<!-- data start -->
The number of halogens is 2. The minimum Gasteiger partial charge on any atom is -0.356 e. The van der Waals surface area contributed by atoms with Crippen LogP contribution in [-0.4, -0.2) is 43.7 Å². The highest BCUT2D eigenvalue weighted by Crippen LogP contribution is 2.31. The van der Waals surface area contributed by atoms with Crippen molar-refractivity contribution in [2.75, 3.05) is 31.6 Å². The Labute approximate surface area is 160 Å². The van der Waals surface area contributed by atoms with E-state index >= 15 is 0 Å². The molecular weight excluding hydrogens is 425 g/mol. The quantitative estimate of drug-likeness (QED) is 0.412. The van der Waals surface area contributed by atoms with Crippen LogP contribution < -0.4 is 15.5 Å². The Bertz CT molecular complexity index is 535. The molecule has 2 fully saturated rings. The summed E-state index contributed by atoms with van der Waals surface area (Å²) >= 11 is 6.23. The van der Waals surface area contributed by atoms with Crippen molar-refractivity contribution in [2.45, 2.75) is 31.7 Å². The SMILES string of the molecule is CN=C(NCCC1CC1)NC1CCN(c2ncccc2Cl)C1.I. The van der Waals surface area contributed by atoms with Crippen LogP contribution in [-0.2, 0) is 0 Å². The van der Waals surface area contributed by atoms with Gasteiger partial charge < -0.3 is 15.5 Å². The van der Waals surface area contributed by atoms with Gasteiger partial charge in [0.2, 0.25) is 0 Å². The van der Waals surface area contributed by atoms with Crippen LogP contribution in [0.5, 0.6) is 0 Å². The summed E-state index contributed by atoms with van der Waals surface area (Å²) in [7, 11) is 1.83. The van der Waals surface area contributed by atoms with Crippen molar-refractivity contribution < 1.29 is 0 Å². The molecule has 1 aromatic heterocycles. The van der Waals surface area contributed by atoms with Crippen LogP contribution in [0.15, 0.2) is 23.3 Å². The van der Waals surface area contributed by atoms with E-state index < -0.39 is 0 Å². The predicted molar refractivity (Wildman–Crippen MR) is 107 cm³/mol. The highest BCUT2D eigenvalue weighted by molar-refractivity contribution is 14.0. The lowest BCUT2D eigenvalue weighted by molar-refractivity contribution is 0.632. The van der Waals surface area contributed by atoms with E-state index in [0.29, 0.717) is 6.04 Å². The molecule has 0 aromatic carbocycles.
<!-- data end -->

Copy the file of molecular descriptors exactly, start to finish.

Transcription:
The number of halogens is 2. The minimum Gasteiger partial charge on any atom is -0.356 e. The van der Waals surface area contributed by atoms with Crippen LogP contribution in [-0.4, -0.2) is 43.7 Å². The highest BCUT2D eigenvalue weighted by Crippen LogP contribution is 2.31. The van der Waals surface area contributed by atoms with Crippen molar-refractivity contribution in [2.75, 3.05) is 31.6 Å². The Labute approximate surface area is 160 Å². The van der Waals surface area contributed by atoms with E-state index >= 15 is 0 Å². The molecular weight excluding hydrogens is 425 g/mol. The quantitative estimate of drug-likeness (QED) is 0.412. The van der Waals surface area contributed by atoms with Crippen LogP contribution < -0.4 is 15.5 Å². The Bertz CT molecular complexity index is 535. The molecule has 2 fully saturated rings. The summed E-state index contributed by atoms with van der Waals surface area (Å²) >= 11 is 6.23. The van der Waals surface area contributed by atoms with Crippen molar-refractivity contribution in [2.45, 2.75) is 31.7 Å². The SMILES string of the molecule is CN=C(NCCC1CC1)NC1CCN(c2ncccc2Cl)C1.I. The van der Waals surface area contributed by atoms with Crippen LogP contribution in [-0.2, 0) is 0 Å². The van der Waals surface area contributed by atoms with Gasteiger partial charge < -0.3 is 15.5 Å². The van der Waals surface area contributed by atoms with Gasteiger partial charge in [0.2, 0.25) is 0 Å². The van der Waals surface area contributed by atoms with Crippen LogP contribution in [0.5, 0.6) is 0 Å². The summed E-state index contributed by atoms with van der Waals surface area (Å²) in [7, 11) is 1.83. The van der Waals surface area contributed by atoms with Crippen molar-refractivity contribution < 1.29 is 0 Å². The molecule has 1 aromatic heterocycles. The van der Waals surface area contributed by atoms with Crippen LogP contribution in [0.15, 0.2) is 23.3 Å². The van der Waals surface area contributed by atoms with E-state index < -0.39 is 0 Å². The predicted molar refractivity (Wildman–Crippen MR) is 107 cm³/mol. The highest BCUT2D eigenvalue weighted by molar-refractivity contribution is 14.0. The lowest BCUT2D eigenvalue weighted by molar-refractivity contribution is 0.632. The van der Waals surface area contributed by atoms with E-state index in [0.29, 0.717) is 6.04 Å². The molecule has 0 aromatic carbocycles.